TNA moves forward in 2016 with POP TV
November 20, 2015
By: Josh Boutwell of Wrestleview.com
On Thursday, TNA Wrestling officially announced a new TV deal signing with American television network Pop TV, formerly the TV Guide Network, starting in January. This is off the heels of signing with Destination America back in January of this year after spending almost a decade on Spike TV and a year with Fox Sports Net before that. Pop TV is owned by CBS/Lionsgate and is available in more than 75 million homes across the country, almost 30 million more homes than Destination America. It remains a relatively young network that does not have much original programming. The new TV deal brings what was possibly TNA’s worst year ever to a close with a glimmer of hope for the future.
TNA took several steps back in 2015 when leaving Spike TV for Destination America, which had a little more than half the amount of possible viewers as Spike. The deal between the two sides quickly seemed to sour as TNA’s viewership fell to less than half of the more than one million viewers they averaged on Spike. Much of that was Destination America’s lack of viewers overall as most cable and satellite packages did not carry the network on basic packages. Destination America also moved Impact from Friday to Wednesday.
Destination America also seemed to undermine TNA by signing Ring of Honor to a TV deal, though they all but abandoned ROH after it was pretty clear the promotion wasn’t going to pull in the same ratings as TNA.
TNA’s 2015 also saw less than 20 total live events outside of TV tapings in Orlando, which meant their touring schedule became almost nonexistent leading to some of the worst attendance in the company’s history in one of their only house show tour of the year in September. That also led to TNA canceling a second tour that was scheduled for October and November.
Many will look at the signing to Pop TV as another step back for the promotion as Pop is still a very little known television network with a ton of original programming and even less popular programming. The Daytime Emmy’s this year pulled in Pop’s highest ratings ever and still drew less than a million viewers and its most well-known original program is the show “Schitt’s Creek” (which I had never heard of). There is no question that being on a network that is more highly accessible – considering a majority of basic cable and satellite packages has it on their lineup – cannot be seen as a bad thing.
Another interesting aspect of this whole situation are the rumors that have already began about not only the network, but what TNA will do going forward. One rumor started even before the TV announcement as Bill Goldberg conducted an interview earlier this week and said that TNA had contacted him recently about appearing for the promotion and he hadn’t ruled it out.
Now, signing a star like Goldberg, in my opinion, is the exact opposite of what TNA should be doing. Signing guys that they think were going to get them more exposure, but were really just over the hill stars with very little drawing power in the present, ended up being the start of TNA’s downfall on Spike in 2010 (in my opinion). Signing Goldberg would not do much for TNA’s ratings in 2016 other than bring in a few thousand nostalgic viewers and be a drain on the promotion money wise.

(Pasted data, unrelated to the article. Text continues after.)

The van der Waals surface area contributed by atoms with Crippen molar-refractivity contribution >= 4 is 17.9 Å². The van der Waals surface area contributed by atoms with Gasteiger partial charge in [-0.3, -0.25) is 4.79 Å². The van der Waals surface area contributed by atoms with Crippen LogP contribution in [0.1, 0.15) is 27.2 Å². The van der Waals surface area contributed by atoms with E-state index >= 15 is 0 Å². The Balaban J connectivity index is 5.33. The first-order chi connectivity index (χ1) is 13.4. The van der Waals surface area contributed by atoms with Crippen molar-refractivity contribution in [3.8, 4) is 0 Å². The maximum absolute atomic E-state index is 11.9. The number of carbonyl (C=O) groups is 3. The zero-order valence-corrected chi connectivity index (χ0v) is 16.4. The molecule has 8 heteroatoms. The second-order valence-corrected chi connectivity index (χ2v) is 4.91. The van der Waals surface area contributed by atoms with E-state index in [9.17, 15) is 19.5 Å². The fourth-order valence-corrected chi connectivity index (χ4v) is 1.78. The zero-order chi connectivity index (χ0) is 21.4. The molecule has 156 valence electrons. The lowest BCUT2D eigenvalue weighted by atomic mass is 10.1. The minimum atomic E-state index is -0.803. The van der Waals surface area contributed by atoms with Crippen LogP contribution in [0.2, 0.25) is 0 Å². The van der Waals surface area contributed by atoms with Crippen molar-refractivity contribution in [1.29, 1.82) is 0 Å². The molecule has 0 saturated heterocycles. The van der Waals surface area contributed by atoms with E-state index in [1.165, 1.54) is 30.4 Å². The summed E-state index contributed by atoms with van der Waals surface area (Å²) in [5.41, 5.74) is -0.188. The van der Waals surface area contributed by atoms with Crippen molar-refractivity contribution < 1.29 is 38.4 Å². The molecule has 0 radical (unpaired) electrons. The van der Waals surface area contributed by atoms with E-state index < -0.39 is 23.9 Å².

TNA needs to concentrate on keeping the few draws they have – guys like Jeff Hardy and Kurt Angle – and keep together a core group of their great in-ring talent (Lashley, Roode, The Wolves, X-Division stars, Galloway, etc.) and bring in fresher young talent and possibly one more big name if they can find it. The only name out there I think that could even remotely make an impact (no pun intended) would be that of Rey Misterio Jr., but with him likely showing up in Lucha Underground this year it is very unlikely.
If TNA is going to regrow their viewership to what it was on Spike and hopefully for them even more, then they have to be patient and concentrate on delivering a good product. The company has to invest more time into local promotion and advertising when it comes to live events and they MUST up their touring in 2016. They don’t have to try to do 100 live events next year, but they need to get closer to 50 and the PPV business needs to pick back up for them. They might need to revamp the PPV business though by either doing live iPPV’s online or working with CBS to air live PPV-like specials on Showtime, which could be a nice thing for both companies or even doing a combination of both.
TNA must build things back up. If they just try to do a bunch of hot shotting by throwing some money at guys that USED to be stars in the business and doing silly/ridiculous angles for nothing more than Vince Russo-like shock factor, then they will just continue to fall until there are no more TV deals to be had.
2016 is unquestionably a make or break year for TNA Wrestling and it should be an interesting one regardless of what happens.